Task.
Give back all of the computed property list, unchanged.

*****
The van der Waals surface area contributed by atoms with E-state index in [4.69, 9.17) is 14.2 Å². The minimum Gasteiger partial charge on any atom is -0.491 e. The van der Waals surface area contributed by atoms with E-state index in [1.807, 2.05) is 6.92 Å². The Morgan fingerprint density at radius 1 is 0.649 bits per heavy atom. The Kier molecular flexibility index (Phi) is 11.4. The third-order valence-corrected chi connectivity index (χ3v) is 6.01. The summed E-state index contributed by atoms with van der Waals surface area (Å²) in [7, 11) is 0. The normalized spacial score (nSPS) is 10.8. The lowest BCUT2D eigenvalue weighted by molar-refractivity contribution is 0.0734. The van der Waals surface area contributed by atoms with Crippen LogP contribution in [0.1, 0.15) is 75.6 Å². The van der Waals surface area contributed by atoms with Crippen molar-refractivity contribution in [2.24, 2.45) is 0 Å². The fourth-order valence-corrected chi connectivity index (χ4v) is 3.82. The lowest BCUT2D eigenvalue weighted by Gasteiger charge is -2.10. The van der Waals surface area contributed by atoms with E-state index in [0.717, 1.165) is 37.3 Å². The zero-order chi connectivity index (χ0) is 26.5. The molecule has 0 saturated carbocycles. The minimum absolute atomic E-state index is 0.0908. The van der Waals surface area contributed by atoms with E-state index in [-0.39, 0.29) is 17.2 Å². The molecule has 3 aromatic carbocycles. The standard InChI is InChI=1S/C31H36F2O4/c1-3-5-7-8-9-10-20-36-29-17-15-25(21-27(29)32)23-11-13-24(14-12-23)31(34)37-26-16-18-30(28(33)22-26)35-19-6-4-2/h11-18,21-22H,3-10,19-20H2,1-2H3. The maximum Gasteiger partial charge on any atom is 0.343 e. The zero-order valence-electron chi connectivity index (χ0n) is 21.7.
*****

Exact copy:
The van der Waals surface area contributed by atoms with E-state index in [4.69, 9.17) is 14.2 Å². The minimum Gasteiger partial charge on any atom is -0.491 e. The van der Waals surface area contributed by atoms with E-state index in [1.807, 2.05) is 6.92 Å². The Morgan fingerprint density at radius 1 is 0.649 bits per heavy atom. The Kier molecular flexibility index (Phi) is 11.4. The third-order valence-corrected chi connectivity index (χ3v) is 6.01. The summed E-state index contributed by atoms with van der Waals surface area (Å²) in [7, 11) is 0. The normalized spacial score (nSPS) is 10.8. The lowest BCUT2D eigenvalue weighted by molar-refractivity contribution is 0.0734. The van der Waals surface area contributed by atoms with Crippen LogP contribution in [0.1, 0.15) is 75.6 Å². The van der Waals surface area contributed by atoms with Crippen molar-refractivity contribution in [2.24, 2.45) is 0 Å². The fourth-order valence-corrected chi connectivity index (χ4v) is 3.82. The lowest BCUT2D eigenvalue weighted by Gasteiger charge is -2.10. The van der Waals surface area contributed by atoms with E-state index in [0.717, 1.165) is 37.3 Å². The zero-order chi connectivity index (χ0) is 26.5. The molecule has 0 saturated carbocycles. The minimum absolute atomic E-state index is 0.0908. The van der Waals surface area contributed by atoms with E-state index in [-0.39, 0.29) is 17.2 Å². The molecule has 3 aromatic carbocycles. The standard InChI is InChI=1S/C31H36F2O4/c1-3-5-7-8-9-10-20-36-29-17-15-25(21-27(29)32)23-11-13-24(14-12-23)31(34)37-26-16-18-30(28(33)22-26)35-19-6-4-2/h11-18,21-22H,3-10,19-20H2,1-2H3. The maximum Gasteiger partial charge on any atom is 0.343 e. The zero-order valence-electron chi connectivity index (χ0n) is 21.7.